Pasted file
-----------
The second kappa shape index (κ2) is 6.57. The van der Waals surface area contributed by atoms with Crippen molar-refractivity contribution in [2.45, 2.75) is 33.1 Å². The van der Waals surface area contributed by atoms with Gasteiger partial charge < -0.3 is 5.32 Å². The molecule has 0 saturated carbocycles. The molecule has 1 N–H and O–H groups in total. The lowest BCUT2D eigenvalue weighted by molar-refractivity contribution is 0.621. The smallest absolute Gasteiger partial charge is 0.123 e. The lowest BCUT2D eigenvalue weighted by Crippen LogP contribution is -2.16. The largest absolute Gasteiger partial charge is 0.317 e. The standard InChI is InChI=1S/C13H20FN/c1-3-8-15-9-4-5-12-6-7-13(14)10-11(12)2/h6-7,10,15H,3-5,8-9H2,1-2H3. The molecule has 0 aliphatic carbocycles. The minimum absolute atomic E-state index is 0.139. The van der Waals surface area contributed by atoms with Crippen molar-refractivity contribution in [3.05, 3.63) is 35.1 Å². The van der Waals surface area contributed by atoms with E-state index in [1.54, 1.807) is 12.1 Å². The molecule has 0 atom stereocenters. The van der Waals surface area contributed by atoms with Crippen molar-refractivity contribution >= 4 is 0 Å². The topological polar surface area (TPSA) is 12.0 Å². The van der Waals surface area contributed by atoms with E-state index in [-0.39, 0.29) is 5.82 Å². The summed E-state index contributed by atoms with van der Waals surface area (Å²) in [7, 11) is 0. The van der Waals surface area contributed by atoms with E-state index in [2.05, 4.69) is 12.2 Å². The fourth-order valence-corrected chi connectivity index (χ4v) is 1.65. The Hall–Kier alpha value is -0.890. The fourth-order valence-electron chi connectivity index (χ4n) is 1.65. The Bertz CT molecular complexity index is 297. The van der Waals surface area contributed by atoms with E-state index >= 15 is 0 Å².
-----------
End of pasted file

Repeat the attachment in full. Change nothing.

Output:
The second kappa shape index (κ2) is 6.57. The van der Waals surface area contributed by atoms with Crippen molar-refractivity contribution in [2.45, 2.75) is 33.1 Å². The van der Waals surface area contributed by atoms with Gasteiger partial charge < -0.3 is 5.32 Å². The molecule has 0 saturated carbocycles. The molecule has 1 N–H and O–H groups in total. The lowest BCUT2D eigenvalue weighted by molar-refractivity contribution is 0.621. The smallest absolute Gasteiger partial charge is 0.123 e. The lowest BCUT2D eigenvalue weighted by Crippen LogP contribution is -2.16. The largest absolute Gasteiger partial charge is 0.317 e. The standard InChI is InChI=1S/C13H20FN/c1-3-8-15-9-4-5-12-6-7-13(14)10-11(12)2/h6-7,10,15H,3-5,8-9H2,1-2H3. The molecule has 0 aliphatic carbocycles. The minimum absolute atomic E-state index is 0.139. The van der Waals surface area contributed by atoms with Crippen molar-refractivity contribution in [3.05, 3.63) is 35.1 Å². The van der Waals surface area contributed by atoms with E-state index in [1.54, 1.807) is 12.1 Å². The molecule has 0 atom stereocenters. The van der Waals surface area contributed by atoms with Crippen molar-refractivity contribution >= 4 is 0 Å². The topological polar surface area (TPSA) is 12.0 Å². The van der Waals surface area contributed by atoms with E-state index in [-0.39, 0.29) is 5.82 Å². The summed E-state index contributed by atoms with van der Waals surface area (Å²) in [7, 11) is 0. The van der Waals surface area contributed by atoms with E-state index in [2.05, 4.69) is 12.2 Å². The fourth-order valence-corrected chi connectivity index (χ4v) is 1.65. The Hall–Kier alpha value is -0.890. The fourth-order valence-electron chi connectivity index (χ4n) is 1.65. The Bertz CT molecular complexity index is 297. The van der Waals surface area contributed by atoms with E-state index >= 15 is 0 Å².